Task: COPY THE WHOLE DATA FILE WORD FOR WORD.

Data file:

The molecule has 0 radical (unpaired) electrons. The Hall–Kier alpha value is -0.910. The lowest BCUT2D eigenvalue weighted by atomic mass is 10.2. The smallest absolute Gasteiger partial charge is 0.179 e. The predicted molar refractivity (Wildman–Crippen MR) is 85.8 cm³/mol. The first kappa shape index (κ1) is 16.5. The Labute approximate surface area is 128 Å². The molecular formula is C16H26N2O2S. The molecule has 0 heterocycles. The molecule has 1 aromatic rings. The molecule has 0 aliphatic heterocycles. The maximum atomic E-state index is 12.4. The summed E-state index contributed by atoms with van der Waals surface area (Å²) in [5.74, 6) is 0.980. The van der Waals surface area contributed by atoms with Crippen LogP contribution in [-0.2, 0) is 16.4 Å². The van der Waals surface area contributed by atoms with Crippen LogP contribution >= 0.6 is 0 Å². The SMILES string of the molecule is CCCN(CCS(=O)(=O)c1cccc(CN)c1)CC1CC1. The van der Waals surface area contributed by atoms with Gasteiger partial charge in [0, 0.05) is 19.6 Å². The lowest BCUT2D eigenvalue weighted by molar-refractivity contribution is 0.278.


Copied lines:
The molecule has 0 radical (unpaired) electrons. The Hall–Kier alpha value is -0.910. The lowest BCUT2D eigenvalue weighted by atomic mass is 10.2. The smallest absolute Gasteiger partial charge is 0.179 e. The predicted molar refractivity (Wildman–Crippen MR) is 85.8 cm³/mol. The first kappa shape index (κ1) is 16.5. The Labute approximate surface area is 128 Å². The molecular formula is C16H26N2O2S. The molecule has 0 heterocycles. The molecule has 1 aromatic rings. The molecule has 0 aliphatic heterocycles. The maximum atomic E-state index is 12.4. The summed E-state index contributed by atoms with van der Waals surface area (Å²) in [5.74, 6) is 0.980. The van der Waals surface area contributed by atoms with Crippen LogP contribution in [-0.2, 0) is 16.4 Å². The van der Waals surface area contributed by atoms with Crippen LogP contribution >= 0.6 is 0 Å². The SMILES string of the molecule is CCCN(CCS(=O)(=O)c1cccc(CN)c1)CC1CC1. The van der Waals surface area contributed by atoms with Gasteiger partial charge in [0, 0.05) is 19.6 Å². The lowest BCUT2D eigenvalue weighted by molar-refractivity contribution is 0.278.